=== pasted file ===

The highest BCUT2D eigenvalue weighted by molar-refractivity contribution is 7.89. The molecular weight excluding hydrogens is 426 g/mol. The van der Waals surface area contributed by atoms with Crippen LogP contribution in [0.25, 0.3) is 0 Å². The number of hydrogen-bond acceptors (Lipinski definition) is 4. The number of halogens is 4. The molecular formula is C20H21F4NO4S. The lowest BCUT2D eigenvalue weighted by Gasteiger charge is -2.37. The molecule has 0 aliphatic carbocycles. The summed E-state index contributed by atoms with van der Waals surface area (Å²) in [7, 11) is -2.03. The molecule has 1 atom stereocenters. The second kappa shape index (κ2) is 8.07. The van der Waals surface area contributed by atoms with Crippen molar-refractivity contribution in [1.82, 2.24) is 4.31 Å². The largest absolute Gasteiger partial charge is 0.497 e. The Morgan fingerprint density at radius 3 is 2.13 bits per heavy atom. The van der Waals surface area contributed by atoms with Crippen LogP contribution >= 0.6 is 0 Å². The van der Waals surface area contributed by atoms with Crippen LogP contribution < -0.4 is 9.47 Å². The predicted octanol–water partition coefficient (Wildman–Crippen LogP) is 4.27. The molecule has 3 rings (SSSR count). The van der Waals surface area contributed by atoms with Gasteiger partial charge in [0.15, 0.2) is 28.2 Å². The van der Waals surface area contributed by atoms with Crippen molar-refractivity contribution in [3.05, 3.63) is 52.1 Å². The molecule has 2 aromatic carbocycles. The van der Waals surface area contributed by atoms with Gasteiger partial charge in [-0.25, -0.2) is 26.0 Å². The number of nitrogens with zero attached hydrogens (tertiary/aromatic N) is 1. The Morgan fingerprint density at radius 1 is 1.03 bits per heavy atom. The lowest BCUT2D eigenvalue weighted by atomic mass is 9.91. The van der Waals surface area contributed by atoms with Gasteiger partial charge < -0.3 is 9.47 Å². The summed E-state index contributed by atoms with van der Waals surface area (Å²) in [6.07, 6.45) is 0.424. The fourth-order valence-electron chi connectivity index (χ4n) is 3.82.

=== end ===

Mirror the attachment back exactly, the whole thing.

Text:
The highest BCUT2D eigenvalue weighted by molar-refractivity contribution is 7.89. The molecular weight excluding hydrogens is 426 g/mol. The van der Waals surface area contributed by atoms with Crippen LogP contribution in [0.25, 0.3) is 0 Å². The number of hydrogen-bond acceptors (Lipinski definition) is 4. The number of halogens is 4. The molecular formula is C20H21F4NO4S. The lowest BCUT2D eigenvalue weighted by Gasteiger charge is -2.37. The molecule has 0 aliphatic carbocycles. The summed E-state index contributed by atoms with van der Waals surface area (Å²) in [7, 11) is -2.03. The molecule has 1 atom stereocenters. The second kappa shape index (κ2) is 8.07. The van der Waals surface area contributed by atoms with Crippen molar-refractivity contribution in [1.82, 2.24) is 4.31 Å². The largest absolute Gasteiger partial charge is 0.497 e. The Morgan fingerprint density at radius 3 is 2.13 bits per heavy atom. The van der Waals surface area contributed by atoms with Crippen LogP contribution >= 0.6 is 0 Å². The van der Waals surface area contributed by atoms with Crippen LogP contribution < -0.4 is 9.47 Å². The predicted octanol–water partition coefficient (Wildman–Crippen LogP) is 4.27. The molecule has 3 rings (SSSR count). The van der Waals surface area contributed by atoms with Gasteiger partial charge in [0.15, 0.2) is 28.2 Å². The van der Waals surface area contributed by atoms with Crippen molar-refractivity contribution in [3.05, 3.63) is 52.1 Å². The molecule has 2 aromatic carbocycles. The van der Waals surface area contributed by atoms with Gasteiger partial charge in [-0.25, -0.2) is 26.0 Å². The number of nitrogens with zero attached hydrogens (tertiary/aromatic N) is 1. The Morgan fingerprint density at radius 1 is 1.03 bits per heavy atom. The lowest BCUT2D eigenvalue weighted by atomic mass is 9.91. The van der Waals surface area contributed by atoms with Gasteiger partial charge < -0.3 is 9.47 Å². The summed E-state index contributed by atoms with van der Waals surface area (Å²) in [6.07, 6.45) is 0.424. The fourth-order valence-electron chi connectivity index (χ4n) is 3.82.